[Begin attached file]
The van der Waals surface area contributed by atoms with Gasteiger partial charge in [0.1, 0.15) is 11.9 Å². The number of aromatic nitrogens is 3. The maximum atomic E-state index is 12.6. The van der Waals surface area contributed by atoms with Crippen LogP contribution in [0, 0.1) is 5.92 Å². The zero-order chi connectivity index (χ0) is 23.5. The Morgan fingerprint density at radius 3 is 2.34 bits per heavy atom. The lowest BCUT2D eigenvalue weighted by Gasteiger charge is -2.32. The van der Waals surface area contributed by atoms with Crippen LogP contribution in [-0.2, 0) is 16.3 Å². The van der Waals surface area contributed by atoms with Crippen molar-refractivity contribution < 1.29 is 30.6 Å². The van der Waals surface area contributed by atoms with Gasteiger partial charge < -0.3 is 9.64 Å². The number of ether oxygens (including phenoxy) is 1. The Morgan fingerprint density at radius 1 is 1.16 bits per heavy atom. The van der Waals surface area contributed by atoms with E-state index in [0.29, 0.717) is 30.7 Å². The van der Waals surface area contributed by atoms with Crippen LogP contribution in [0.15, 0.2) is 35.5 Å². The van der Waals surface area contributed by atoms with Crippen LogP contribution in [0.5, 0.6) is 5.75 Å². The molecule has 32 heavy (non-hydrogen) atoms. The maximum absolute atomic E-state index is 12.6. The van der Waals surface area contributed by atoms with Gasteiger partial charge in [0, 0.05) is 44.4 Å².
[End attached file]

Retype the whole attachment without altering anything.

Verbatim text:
The van der Waals surface area contributed by atoms with Gasteiger partial charge in [0.1, 0.15) is 11.9 Å². The number of aromatic nitrogens is 3. The maximum atomic E-state index is 12.6. The van der Waals surface area contributed by atoms with Crippen LogP contribution in [0, 0.1) is 5.92 Å². The zero-order chi connectivity index (χ0) is 23.5. The Morgan fingerprint density at radius 3 is 2.34 bits per heavy atom. The lowest BCUT2D eigenvalue weighted by Gasteiger charge is -2.32. The van der Waals surface area contributed by atoms with Crippen LogP contribution in [-0.2, 0) is 16.3 Å². The van der Waals surface area contributed by atoms with Crippen molar-refractivity contribution < 1.29 is 30.6 Å². The van der Waals surface area contributed by atoms with Gasteiger partial charge < -0.3 is 9.64 Å². The number of ether oxygens (including phenoxy) is 1. The Morgan fingerprint density at radius 1 is 1.16 bits per heavy atom. The van der Waals surface area contributed by atoms with E-state index in [0.29, 0.717) is 30.7 Å². The van der Waals surface area contributed by atoms with Crippen LogP contribution in [0.15, 0.2) is 35.5 Å². The van der Waals surface area contributed by atoms with Crippen LogP contribution in [0.5, 0.6) is 5.75 Å². The molecule has 32 heavy (non-hydrogen) atoms. The maximum absolute atomic E-state index is 12.6. The van der Waals surface area contributed by atoms with Gasteiger partial charge in [0, 0.05) is 44.4 Å².